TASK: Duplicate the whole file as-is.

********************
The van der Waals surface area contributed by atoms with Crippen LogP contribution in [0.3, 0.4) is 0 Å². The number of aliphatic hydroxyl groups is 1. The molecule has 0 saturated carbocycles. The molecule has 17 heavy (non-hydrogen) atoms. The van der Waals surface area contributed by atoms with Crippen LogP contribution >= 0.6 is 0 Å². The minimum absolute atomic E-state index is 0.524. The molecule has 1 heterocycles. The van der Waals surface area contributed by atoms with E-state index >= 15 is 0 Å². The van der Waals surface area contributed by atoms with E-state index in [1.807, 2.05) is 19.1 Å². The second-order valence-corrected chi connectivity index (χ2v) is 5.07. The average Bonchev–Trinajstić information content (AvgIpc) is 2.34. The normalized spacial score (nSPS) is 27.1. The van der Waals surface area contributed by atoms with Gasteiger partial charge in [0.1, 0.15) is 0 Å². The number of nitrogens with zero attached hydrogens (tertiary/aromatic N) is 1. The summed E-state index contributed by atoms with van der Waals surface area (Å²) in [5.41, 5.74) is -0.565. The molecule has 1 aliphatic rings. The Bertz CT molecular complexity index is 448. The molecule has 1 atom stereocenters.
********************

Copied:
The van der Waals surface area contributed by atoms with Crippen LogP contribution in [0.3, 0.4) is 0 Å². The number of aliphatic hydroxyl groups is 1. The molecule has 0 saturated carbocycles. The molecule has 17 heavy (non-hydrogen) atoms. The van der Waals surface area contributed by atoms with Crippen LogP contribution >= 0.6 is 0 Å². The minimum absolute atomic E-state index is 0.524. The molecule has 1 heterocycles. The van der Waals surface area contributed by atoms with E-state index >= 15 is 0 Å². The van der Waals surface area contributed by atoms with E-state index in [1.807, 2.05) is 19.1 Å². The second-order valence-corrected chi connectivity index (χ2v) is 5.07. The average Bonchev–Trinajstić information content (AvgIpc) is 2.34. The normalized spacial score (nSPS) is 27.1. The van der Waals surface area contributed by atoms with Gasteiger partial charge in [0.1, 0.15) is 0 Å². The number of nitrogens with zero attached hydrogens (tertiary/aromatic N) is 1. The summed E-state index contributed by atoms with van der Waals surface area (Å²) in [5.41, 5.74) is -0.565. The molecule has 1 aliphatic rings. The Bertz CT molecular complexity index is 448. The molecule has 1 atom stereocenters.